[plt-scheme] Re: to define, or to let (last try)

From: Joe Marshall (jrm at ccs.neu.edu)
Date: Tue Apr 27 15:32:34 EDT 2004

Paul Schlie <schlie at comcast.net> writes:

>   For list-related administrative tasks:
>   http://list.cs.brown.edu/mailman/listinfo/plt-scheme
> In turn, let me try for the final time to dispel some rumors:
> - all programs which abide by scheme's syntax are "correct", regardless
>   of their usefulness (and/or ambiguity under R5RS specifications).

Not true.  (car 42) is generally considered incorrect.  Some scheme
systems consider 
(call-with-current-continuation (lambda (c) (0 (c 1)))) 
to be incorrect. 

> - the present order-of-evaluation ambiguity as presently specified by
>   R5RS doesn't "assert" anything, it simply enables the specification
>   of "correct" programs which have ambiguous behaviors if any of its
>   arguments which are subject to unspecified evaluation order share
>   mutable state (such as basic as I/O functions do).

Partially true.  The unspecified order of evaluation does not `assert'
anything about a program (it does assert that no implementation is
in violation by specifying a particular order of evaluation).

One may, of course, write programs whose behavior depends on the order
of evaluation.  One may do this whether the order is specified or

> - if there is a community interest in enabling scheme to specify
>   immutable functions ... then it should be addressed directly,
>   not by attempting to argue for unspecified evaluation order...

I don't argue this as a rationale.

>   which only ironically enables such function use to be
>   potentially ambiguous, but not deterministically so from implementation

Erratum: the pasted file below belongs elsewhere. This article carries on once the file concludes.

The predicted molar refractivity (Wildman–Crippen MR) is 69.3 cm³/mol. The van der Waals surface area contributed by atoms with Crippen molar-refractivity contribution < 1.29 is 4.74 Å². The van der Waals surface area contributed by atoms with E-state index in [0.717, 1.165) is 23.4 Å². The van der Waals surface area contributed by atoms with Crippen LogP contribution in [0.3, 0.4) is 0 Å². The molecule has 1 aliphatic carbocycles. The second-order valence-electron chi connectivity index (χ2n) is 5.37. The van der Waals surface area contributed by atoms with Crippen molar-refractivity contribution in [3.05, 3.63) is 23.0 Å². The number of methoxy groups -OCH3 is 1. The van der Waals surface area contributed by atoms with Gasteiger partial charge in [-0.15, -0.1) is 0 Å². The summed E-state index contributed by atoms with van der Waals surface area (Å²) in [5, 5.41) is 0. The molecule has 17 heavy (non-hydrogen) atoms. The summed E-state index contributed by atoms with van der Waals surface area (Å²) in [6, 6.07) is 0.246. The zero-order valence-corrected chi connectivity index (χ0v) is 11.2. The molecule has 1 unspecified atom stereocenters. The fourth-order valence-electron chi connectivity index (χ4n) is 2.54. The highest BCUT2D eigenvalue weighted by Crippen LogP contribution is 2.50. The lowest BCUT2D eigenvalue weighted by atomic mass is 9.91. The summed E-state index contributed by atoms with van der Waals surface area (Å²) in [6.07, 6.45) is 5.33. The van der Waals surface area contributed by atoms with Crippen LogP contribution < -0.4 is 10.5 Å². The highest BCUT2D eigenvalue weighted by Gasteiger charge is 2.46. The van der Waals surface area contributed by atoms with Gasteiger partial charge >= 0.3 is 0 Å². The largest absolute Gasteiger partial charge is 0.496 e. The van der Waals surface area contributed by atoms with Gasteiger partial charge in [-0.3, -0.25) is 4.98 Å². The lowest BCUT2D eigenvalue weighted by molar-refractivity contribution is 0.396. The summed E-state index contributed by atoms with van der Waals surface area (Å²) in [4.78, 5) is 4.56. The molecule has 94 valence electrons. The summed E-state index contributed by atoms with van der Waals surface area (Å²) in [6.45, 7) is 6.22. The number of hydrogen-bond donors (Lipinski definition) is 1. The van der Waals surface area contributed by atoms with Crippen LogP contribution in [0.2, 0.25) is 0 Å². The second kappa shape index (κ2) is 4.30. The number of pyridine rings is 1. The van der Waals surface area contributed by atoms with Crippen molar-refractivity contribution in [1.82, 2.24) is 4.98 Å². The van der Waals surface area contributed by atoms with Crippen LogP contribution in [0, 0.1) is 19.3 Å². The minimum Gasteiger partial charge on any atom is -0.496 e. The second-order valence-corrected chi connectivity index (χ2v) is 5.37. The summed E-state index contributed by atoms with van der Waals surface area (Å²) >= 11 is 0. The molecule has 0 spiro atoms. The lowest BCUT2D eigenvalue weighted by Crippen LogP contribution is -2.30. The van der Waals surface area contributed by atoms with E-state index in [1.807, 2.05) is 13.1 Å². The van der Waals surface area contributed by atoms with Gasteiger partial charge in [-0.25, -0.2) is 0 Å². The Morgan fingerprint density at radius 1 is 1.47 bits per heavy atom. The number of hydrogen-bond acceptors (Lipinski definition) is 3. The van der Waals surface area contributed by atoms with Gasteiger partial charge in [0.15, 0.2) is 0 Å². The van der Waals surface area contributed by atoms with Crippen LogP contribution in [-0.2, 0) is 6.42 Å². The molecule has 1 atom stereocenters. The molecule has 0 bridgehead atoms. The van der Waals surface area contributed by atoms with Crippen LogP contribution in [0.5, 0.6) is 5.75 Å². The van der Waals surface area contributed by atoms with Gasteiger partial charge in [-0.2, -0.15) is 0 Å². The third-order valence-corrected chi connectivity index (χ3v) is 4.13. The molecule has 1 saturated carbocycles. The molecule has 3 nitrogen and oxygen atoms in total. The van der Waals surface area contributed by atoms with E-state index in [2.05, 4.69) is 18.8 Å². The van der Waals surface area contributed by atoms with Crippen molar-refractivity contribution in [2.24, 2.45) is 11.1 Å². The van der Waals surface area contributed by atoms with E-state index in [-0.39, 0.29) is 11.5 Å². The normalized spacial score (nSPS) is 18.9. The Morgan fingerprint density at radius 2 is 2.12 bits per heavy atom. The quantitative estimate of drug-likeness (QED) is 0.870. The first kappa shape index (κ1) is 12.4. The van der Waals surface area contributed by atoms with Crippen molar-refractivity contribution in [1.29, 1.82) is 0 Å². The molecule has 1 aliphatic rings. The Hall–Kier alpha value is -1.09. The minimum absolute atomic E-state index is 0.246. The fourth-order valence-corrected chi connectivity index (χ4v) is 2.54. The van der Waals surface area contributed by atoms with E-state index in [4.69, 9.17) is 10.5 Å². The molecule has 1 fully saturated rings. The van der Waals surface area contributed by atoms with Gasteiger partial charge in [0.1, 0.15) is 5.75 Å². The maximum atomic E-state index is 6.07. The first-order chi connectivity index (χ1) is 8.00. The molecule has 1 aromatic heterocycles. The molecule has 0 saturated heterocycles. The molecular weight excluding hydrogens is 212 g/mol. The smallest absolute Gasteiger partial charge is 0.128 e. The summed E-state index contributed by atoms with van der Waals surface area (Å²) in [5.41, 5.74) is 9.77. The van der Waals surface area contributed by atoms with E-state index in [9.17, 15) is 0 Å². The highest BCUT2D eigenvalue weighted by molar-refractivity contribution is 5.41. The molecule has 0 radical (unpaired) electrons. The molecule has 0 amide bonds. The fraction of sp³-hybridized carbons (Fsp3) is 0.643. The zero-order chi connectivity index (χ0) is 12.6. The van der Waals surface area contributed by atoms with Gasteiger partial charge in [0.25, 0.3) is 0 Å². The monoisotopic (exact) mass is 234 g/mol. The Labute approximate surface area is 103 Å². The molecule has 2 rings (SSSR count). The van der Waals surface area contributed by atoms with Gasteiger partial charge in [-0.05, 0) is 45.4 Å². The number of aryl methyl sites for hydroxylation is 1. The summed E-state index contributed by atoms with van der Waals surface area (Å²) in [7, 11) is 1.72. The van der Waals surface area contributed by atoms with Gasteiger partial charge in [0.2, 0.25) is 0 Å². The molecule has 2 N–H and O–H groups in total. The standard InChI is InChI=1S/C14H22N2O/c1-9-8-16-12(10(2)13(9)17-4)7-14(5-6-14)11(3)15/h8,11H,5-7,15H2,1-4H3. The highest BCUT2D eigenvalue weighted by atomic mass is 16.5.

>   to implementation, to no-ones benefit; nor as easily diagnosed as an
>   immutable function definition/assertion would be (which although would
>   be nice, it's not as truly as necessary as eliminating R5RS's presently
>   unspecified evaluation order ambiguity is, as mutable functions are both
>   useful and occasionally necessary, and corresponding their use should not
>   yield ambiguous results under any circumstances).

I don't understand why you call `eliminating the unspecified
evaluation order' as `necessary'. 

> - still waiting to see someone produce a explicit code fragment which
>   demonstrates the value of unspecified evaluation order, as many counter
>   examples have already been produced. 

And I'm still waiting for someone to produce an explicit code fragment
which demonstrates clear benefit to specifying an evaluation order.
And one that demonstrates a clear benefit to *one particular*
evaluation order over all others.

>   If none can be produced, then maybe it's perceived merits should
>   be reconsidered. 

Your ball.

>   For the record:
>    (define (first x y) x)
>    (first (read) (read))
>    is both a "correct" and needlessly ambiguous program under R5RS's
>    present specification, and not easily diagnosable as being otherwise.

It is also needlessly unambiguous under left->right evaluation as any
of these programs more clearly demonstrate:

(begin0 (read)

(let* ((answer (read))
       (discard (read)))


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